Hammer v. Allison, 20 N.C. App. 623 (1974)

Feb. 6, 1974 · North Carolina Court of Appeals · No. 7419SC5
20 N.C. App. 623


No. 7419SC5

(Filed 6 February 1974)

Rules of Civil Procedure §§ 33, 37— failure to answer interrogatories — . dismissal of action proper

Where plaintiff was properly served with interrogatories but refused to answer them without good cause, did not serve on defendant objections to any of the interrogatories or ask for an extension of time to answer, the trial court properly dismissed plaintiff’s action. G.S. 1A-1, Rule 37(d).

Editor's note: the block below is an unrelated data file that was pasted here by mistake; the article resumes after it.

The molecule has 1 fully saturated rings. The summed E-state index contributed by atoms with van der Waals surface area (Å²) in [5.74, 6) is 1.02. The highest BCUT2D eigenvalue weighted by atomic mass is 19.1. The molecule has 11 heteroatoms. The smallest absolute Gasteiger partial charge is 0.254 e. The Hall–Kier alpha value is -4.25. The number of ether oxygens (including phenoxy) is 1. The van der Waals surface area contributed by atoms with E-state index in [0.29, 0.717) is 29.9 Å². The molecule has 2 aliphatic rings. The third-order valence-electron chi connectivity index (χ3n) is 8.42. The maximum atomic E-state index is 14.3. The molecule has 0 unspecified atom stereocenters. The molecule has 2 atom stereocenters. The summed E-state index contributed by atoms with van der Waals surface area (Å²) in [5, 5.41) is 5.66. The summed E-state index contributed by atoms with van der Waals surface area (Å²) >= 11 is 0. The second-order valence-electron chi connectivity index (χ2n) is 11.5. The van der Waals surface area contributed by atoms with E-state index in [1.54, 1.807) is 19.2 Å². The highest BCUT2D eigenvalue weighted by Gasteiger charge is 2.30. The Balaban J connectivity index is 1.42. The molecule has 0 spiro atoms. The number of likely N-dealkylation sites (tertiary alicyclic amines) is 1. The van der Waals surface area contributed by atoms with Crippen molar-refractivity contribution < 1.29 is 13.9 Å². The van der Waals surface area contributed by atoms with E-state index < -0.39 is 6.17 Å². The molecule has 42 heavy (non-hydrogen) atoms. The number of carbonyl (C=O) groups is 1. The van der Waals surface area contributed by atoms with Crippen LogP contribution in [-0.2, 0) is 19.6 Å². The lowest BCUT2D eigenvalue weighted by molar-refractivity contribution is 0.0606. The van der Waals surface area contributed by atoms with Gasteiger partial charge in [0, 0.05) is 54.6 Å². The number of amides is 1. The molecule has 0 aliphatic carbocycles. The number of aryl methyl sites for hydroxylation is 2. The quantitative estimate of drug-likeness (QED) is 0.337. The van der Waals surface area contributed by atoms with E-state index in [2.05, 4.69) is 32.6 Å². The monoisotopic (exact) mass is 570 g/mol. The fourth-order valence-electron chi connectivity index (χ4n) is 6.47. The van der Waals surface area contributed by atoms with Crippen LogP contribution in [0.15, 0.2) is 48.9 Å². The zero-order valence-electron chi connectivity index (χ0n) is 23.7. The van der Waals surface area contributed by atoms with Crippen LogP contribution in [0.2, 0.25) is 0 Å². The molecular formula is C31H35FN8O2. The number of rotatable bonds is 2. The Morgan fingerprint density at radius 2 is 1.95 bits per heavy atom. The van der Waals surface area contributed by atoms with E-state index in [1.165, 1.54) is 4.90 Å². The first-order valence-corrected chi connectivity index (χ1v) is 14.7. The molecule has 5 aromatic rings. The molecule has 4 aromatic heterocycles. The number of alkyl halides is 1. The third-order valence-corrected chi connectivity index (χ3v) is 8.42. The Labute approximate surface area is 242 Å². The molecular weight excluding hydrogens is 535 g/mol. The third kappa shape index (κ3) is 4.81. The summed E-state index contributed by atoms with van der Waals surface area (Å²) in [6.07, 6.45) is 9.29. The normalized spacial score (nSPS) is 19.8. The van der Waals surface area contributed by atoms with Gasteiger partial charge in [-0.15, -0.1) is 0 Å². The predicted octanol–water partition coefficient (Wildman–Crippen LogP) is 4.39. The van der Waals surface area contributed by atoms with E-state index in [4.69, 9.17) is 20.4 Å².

Appeal by plaintiff from Seay, Judge, 30 April 1973 Session, Superior Court, Randolph County. Argued in the Court of Appeals on 22 January 1974.